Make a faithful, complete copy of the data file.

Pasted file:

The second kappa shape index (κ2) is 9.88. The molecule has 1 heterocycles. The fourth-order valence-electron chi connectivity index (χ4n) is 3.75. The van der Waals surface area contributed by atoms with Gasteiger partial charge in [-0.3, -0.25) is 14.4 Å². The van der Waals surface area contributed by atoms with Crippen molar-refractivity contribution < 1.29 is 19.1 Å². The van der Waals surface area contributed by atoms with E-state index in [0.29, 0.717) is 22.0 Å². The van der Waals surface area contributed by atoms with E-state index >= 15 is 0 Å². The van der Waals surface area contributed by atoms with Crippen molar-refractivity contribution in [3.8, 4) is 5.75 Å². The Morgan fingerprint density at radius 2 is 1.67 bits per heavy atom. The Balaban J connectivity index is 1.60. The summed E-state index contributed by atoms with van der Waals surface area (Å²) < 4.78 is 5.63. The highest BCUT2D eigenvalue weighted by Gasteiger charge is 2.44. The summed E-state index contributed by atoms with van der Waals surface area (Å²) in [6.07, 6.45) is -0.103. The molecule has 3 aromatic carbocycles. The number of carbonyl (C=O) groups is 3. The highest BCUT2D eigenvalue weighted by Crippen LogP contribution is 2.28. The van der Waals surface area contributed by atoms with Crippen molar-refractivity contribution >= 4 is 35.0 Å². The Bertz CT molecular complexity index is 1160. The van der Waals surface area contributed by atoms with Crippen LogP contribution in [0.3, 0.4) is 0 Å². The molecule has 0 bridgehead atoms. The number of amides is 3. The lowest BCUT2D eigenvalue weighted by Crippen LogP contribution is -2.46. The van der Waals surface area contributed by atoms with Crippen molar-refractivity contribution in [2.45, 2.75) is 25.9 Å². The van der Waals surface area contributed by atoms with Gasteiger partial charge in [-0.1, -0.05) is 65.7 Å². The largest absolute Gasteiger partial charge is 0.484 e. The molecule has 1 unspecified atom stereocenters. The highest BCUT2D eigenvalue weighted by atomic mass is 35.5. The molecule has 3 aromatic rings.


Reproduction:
The second kappa shape index (κ2) is 9.88. The molecule has 1 heterocycles. The fourth-order valence-electron chi connectivity index (χ4n) is 3.75. The van der Waals surface area contributed by atoms with Gasteiger partial charge in [-0.3, -0.25) is 14.4 Å². The van der Waals surface area contributed by atoms with Crippen molar-refractivity contribution < 1.29 is 19.1 Å². The van der Waals surface area contributed by atoms with E-state index in [0.29, 0.717) is 22.0 Å². The van der Waals surface area contributed by atoms with E-state index >= 15 is 0 Å². The van der Waals surface area contributed by atoms with Crippen molar-refractivity contribution in [3.8, 4) is 5.75 Å². The Morgan fingerprint density at radius 2 is 1.67 bits per heavy atom. The Balaban J connectivity index is 1.60. The summed E-state index contributed by atoms with van der Waals surface area (Å²) < 4.78 is 5.63. The highest BCUT2D eigenvalue weighted by Gasteiger charge is 2.44. The summed E-state index contributed by atoms with van der Waals surface area (Å²) in [6.07, 6.45) is -0.103. The molecule has 3 aromatic carbocycles. The number of carbonyl (C=O) groups is 3. The highest BCUT2D eigenvalue weighted by Crippen LogP contribution is 2.28. The van der Waals surface area contributed by atoms with Crippen molar-refractivity contribution >= 4 is 35.0 Å². The Bertz CT molecular complexity index is 1160. The van der Waals surface area contributed by atoms with Crippen LogP contribution in [0.3, 0.4) is 0 Å². The molecule has 0 bridgehead atoms. The number of amides is 3. The lowest BCUT2D eigenvalue weighted by Crippen LogP contribution is -2.46. The van der Waals surface area contributed by atoms with Crippen molar-refractivity contribution in [2.45, 2.75) is 25.9 Å². The van der Waals surface area contributed by atoms with Gasteiger partial charge in [-0.1, -0.05) is 65.7 Å². The largest absolute Gasteiger partial charge is 0.484 e. The molecule has 1 unspecified atom stereocenters. The highest BCUT2D eigenvalue weighted by atomic mass is 35.5. The molecule has 3 aromatic rings.